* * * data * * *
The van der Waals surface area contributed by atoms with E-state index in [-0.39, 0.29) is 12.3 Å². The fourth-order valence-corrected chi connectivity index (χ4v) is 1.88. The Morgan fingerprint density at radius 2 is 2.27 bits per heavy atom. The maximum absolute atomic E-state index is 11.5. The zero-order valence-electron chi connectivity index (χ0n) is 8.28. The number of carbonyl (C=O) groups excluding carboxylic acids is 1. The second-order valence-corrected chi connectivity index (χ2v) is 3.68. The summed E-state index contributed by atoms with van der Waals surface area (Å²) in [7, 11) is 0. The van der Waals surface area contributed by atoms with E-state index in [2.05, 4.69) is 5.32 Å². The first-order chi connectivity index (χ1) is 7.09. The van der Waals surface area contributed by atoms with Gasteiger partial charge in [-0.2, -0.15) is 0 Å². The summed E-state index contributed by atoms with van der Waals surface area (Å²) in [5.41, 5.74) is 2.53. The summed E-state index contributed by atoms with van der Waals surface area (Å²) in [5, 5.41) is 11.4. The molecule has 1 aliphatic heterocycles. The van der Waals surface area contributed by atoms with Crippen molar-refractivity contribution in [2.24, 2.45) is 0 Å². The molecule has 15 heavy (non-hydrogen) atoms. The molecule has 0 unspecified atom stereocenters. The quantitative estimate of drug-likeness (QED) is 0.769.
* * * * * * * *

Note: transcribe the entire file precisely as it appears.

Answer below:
The van der Waals surface area contributed by atoms with E-state index in [-0.39, 0.29) is 12.3 Å². The fourth-order valence-corrected chi connectivity index (χ4v) is 1.88. The Morgan fingerprint density at radius 2 is 2.27 bits per heavy atom. The maximum absolute atomic E-state index is 11.5. The zero-order valence-electron chi connectivity index (χ0n) is 8.28. The number of carbonyl (C=O) groups excluding carboxylic acids is 1. The second-order valence-corrected chi connectivity index (χ2v) is 3.68. The summed E-state index contributed by atoms with van der Waals surface area (Å²) in [7, 11) is 0. The van der Waals surface area contributed by atoms with E-state index in [2.05, 4.69) is 5.32 Å². The first-order chi connectivity index (χ1) is 7.09. The van der Waals surface area contributed by atoms with Gasteiger partial charge in [-0.2, -0.15) is 0 Å². The summed E-state index contributed by atoms with van der Waals surface area (Å²) in [5.41, 5.74) is 2.53. The summed E-state index contributed by atoms with van der Waals surface area (Å²) in [5, 5.41) is 11.4. The molecule has 1 aliphatic heterocycles. The van der Waals surface area contributed by atoms with Crippen molar-refractivity contribution in [2.24, 2.45) is 0 Å². The molecule has 15 heavy (non-hydrogen) atoms. The molecule has 0 unspecified atom stereocenters. The quantitative estimate of drug-likeness (QED) is 0.769.